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Allen Ginsberg, The Naropa Sessions: Subjective Babbling



This is one in a series of ten lectures given by Allen Ginsberg at the Naropa Institute in Boulder Colorado, in the summer of 1975.

“You are not ordered to write a mystical poem for the ear of God, but something that anyone could understand. It can include your feelings.”

In this session, Allen Ginsberg encourages his students to imitate a selection of literary geniuses, including; Williams Thomas Williams, DH Lawrence, and Charles Reznicoff. He isolates these writers because they were known to have approached writing like one might touch an object. They were objectivists and activists, in their own right. They were writers that embraced visual culture in the same way that a painter or filmmaker might. The things that they wrote were more or less studies of human perceptions. He claimed that a trap that many young writers fall into is one where they compose poems that read more like subjective babbling. By studying the objectivists, they might lean to stray away from convoluted prose.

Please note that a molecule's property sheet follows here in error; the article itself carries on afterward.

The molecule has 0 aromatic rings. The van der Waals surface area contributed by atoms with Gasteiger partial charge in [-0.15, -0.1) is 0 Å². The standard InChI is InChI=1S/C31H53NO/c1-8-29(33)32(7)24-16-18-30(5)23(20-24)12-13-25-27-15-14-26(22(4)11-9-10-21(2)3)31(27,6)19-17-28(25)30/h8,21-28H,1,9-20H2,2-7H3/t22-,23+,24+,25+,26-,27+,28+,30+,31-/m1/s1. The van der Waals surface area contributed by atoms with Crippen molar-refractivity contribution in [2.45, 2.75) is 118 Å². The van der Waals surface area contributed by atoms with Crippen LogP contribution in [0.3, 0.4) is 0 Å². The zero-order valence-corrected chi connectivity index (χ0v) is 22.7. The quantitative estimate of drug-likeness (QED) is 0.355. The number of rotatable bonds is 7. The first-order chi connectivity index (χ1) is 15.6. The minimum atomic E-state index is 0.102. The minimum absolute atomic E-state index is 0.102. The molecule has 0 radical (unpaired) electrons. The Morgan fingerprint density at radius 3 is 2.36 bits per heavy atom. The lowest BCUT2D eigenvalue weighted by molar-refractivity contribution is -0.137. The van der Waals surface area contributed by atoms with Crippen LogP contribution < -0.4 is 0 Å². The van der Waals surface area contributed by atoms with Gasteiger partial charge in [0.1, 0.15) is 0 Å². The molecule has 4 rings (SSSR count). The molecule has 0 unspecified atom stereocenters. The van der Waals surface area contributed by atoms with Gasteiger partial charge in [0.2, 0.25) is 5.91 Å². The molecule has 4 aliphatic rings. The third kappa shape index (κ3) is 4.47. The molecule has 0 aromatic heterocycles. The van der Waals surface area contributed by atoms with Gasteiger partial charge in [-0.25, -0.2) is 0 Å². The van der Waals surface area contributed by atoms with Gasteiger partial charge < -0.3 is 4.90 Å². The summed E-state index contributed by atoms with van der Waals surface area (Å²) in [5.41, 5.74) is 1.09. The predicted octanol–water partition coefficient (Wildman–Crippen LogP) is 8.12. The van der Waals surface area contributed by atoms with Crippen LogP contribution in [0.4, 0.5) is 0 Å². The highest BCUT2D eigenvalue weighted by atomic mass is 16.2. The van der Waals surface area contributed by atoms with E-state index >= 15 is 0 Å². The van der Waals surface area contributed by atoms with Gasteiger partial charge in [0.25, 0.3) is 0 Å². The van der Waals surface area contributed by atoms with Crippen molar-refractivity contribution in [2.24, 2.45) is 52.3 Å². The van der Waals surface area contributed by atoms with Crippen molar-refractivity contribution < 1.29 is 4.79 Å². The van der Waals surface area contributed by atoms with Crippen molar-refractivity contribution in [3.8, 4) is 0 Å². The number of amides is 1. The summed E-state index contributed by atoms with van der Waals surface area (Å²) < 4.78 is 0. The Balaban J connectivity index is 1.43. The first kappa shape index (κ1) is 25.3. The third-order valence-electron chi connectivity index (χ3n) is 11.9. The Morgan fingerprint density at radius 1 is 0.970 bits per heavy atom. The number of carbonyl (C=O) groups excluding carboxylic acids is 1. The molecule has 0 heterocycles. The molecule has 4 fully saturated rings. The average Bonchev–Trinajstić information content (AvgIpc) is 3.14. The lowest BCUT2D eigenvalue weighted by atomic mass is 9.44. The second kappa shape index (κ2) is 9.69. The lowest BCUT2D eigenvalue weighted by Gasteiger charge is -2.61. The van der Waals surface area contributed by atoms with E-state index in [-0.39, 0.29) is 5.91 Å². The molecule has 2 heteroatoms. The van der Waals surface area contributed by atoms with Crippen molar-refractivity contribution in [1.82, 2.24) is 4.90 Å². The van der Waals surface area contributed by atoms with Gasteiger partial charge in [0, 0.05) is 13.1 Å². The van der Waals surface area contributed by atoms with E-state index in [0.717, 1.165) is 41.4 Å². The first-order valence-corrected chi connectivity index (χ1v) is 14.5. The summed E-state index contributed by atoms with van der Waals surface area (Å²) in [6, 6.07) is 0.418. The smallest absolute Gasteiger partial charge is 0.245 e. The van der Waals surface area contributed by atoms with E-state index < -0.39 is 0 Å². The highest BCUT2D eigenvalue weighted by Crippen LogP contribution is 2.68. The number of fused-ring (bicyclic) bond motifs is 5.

The Naropa Institute was founded by Chögyam Trungpa, an exiled Tibetan tuku, in 1974. This liberal arts school initially offered MFA's in the visual arts, dance, theater, and poetry; as well as undergraduate degrees in Psychology and Buddhist Studies. It was founded with the intent of creating a dialog between the “world's wisdom traditions.” Allen Ginsberg, Anne Waldman, and John Cage were among the faculty, who together formed the Jack Kerouac School of Disembodied Poets.
 

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An unparalleled collection of recovered and restored programs from the seventies produced by Charles Ruas, and featuring Allen Ginsberg, John Giorno, Anaïs Nin, William Boroughs, Buckminster Fuller, Sylvia Plath, Pablo Neruda, and Jorge Luis Borges, among numerous others. 
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